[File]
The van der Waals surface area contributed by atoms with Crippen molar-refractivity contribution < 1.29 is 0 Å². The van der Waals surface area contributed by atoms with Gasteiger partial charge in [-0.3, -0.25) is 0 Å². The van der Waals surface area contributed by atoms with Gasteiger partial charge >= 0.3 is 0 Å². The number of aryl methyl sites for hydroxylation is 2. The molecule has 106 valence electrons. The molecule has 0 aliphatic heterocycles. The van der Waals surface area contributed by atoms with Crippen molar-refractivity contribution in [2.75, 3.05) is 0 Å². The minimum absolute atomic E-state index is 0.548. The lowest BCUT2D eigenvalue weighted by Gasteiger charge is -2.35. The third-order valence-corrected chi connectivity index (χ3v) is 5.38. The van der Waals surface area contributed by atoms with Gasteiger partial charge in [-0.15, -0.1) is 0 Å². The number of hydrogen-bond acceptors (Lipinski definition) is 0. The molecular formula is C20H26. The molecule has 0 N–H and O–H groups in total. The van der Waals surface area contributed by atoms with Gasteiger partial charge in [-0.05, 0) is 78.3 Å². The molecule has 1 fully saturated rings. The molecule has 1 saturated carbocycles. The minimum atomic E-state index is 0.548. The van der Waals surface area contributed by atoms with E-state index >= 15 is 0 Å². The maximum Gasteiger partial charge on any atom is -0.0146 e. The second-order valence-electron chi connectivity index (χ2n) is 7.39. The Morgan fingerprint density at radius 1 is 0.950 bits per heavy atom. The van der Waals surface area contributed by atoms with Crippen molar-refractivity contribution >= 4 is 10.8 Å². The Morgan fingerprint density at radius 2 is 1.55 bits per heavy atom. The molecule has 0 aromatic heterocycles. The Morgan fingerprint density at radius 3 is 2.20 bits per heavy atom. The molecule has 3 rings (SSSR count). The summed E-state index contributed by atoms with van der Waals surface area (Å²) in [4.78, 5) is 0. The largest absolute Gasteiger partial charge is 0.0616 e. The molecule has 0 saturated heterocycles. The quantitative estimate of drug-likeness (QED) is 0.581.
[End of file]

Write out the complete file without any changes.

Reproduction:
The van der Waals surface area contributed by atoms with Crippen molar-refractivity contribution < 1.29 is 0 Å². The van der Waals surface area contributed by atoms with Gasteiger partial charge in [-0.3, -0.25) is 0 Å². The van der Waals surface area contributed by atoms with Gasteiger partial charge >= 0.3 is 0 Å². The number of aryl methyl sites for hydroxylation is 2. The molecule has 106 valence electrons. The molecule has 0 aliphatic heterocycles. The van der Waals surface area contributed by atoms with Crippen molar-refractivity contribution in [2.75, 3.05) is 0 Å². The minimum absolute atomic E-state index is 0.548. The lowest BCUT2D eigenvalue weighted by Gasteiger charge is -2.35. The third-order valence-corrected chi connectivity index (χ3v) is 5.38. The van der Waals surface area contributed by atoms with Gasteiger partial charge in [-0.15, -0.1) is 0 Å². The number of hydrogen-bond acceptors (Lipinski definition) is 0. The molecular formula is C20H26. The molecule has 0 N–H and O–H groups in total. The van der Waals surface area contributed by atoms with Gasteiger partial charge in [-0.05, 0) is 78.3 Å². The molecule has 1 fully saturated rings. The molecule has 1 saturated carbocycles. The minimum atomic E-state index is 0.548. The van der Waals surface area contributed by atoms with E-state index >= 15 is 0 Å². The maximum Gasteiger partial charge on any atom is -0.0146 e. The second-order valence-electron chi connectivity index (χ2n) is 7.39. The Morgan fingerprint density at radius 1 is 0.950 bits per heavy atom. The van der Waals surface area contributed by atoms with Crippen molar-refractivity contribution >= 4 is 10.8 Å². The Morgan fingerprint density at radius 2 is 1.55 bits per heavy atom. The molecule has 0 aromatic heterocycles. The Morgan fingerprint density at radius 3 is 2.20 bits per heavy atom. The molecule has 3 rings (SSSR count). The summed E-state index contributed by atoms with van der Waals surface area (Å²) in [4.78, 5) is 0. The largest absolute Gasteiger partial charge is 0.0616 e. The molecule has 0 saturated heterocycles. The quantitative estimate of drug-likeness (QED) is 0.581.